toronto pothole flowers

Someone planted flowers in a Toronto pothole

Well isn't this just a lovely way to mask unsightly potholes that haven't been fixed?

Visitors to the Toronto Islands this weekend were amused to find some pretty pink tulips growing from the middle of a public road, all decked out in pine cones to celebrate Mother's Day. 

Unlike Tupac's "The Rose That Grew from Concrete," these flowers didn't battle adversity to spring up between cracks in the pavement and show the world their glory (as cool as that would be).

They were planted, as evidenced by fresh dirt surrounding the healthy and full-grown tulips.

Nobody has yet come forward, however, to take credit for the act or to explain why they planted flowers in a pothole on the Toronto Islands.

Was it a surprise gesture for someone on Mother's Day? An ad-hoc attempt at road beautification? A prank?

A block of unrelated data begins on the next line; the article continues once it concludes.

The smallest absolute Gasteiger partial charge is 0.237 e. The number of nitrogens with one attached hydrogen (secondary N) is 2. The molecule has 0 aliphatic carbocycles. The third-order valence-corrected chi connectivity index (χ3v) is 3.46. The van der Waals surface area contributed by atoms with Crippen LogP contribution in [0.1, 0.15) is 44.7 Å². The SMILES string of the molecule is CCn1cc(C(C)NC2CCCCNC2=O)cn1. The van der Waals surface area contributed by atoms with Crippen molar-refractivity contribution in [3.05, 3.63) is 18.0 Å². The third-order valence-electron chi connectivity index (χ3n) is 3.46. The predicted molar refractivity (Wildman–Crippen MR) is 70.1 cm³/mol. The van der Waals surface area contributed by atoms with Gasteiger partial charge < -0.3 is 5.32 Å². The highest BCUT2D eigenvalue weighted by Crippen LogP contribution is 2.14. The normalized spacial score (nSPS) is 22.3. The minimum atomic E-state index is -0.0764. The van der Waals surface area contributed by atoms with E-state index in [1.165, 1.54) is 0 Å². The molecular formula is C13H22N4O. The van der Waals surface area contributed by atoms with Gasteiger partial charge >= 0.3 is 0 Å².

In Belgium, people have recently taken to planting flowers in potholes as a political statement, of sorts, to highlight a lack of action from city officials in terms of repairing roads.

Toronto has its fair share of potholes, to be sure. Ask anyone who drives or bikes along pretty much any road downtown.

The city has been working particularly hard to remedy the problem this year. A total of 151,092 potholes have been filled in since the beginning of 2018, according to councillor Norm Kelly — 19,094 of them over the past two weeks alone.

Lead photo by

David Wong


Join the conversation Load comments

Latest in City

The history of the Little Italy neighbourhood in Toronto

Lonely woman who moved to Toronto starts website to make friends

10 ideas for celebrating Halloween at home in Toronto

Someone is transforming an old and forgotten theatre into Toronto's newest event venue

The history of the High Park Sanitarium in Toronto and its connection to corn flakes

The Marian Shrine of Gratitude in Toronto is a secret place said to perform miracles

This is how much TTC fares have increased in the last 30 years

The history of the opening of the SkyDome in Toronto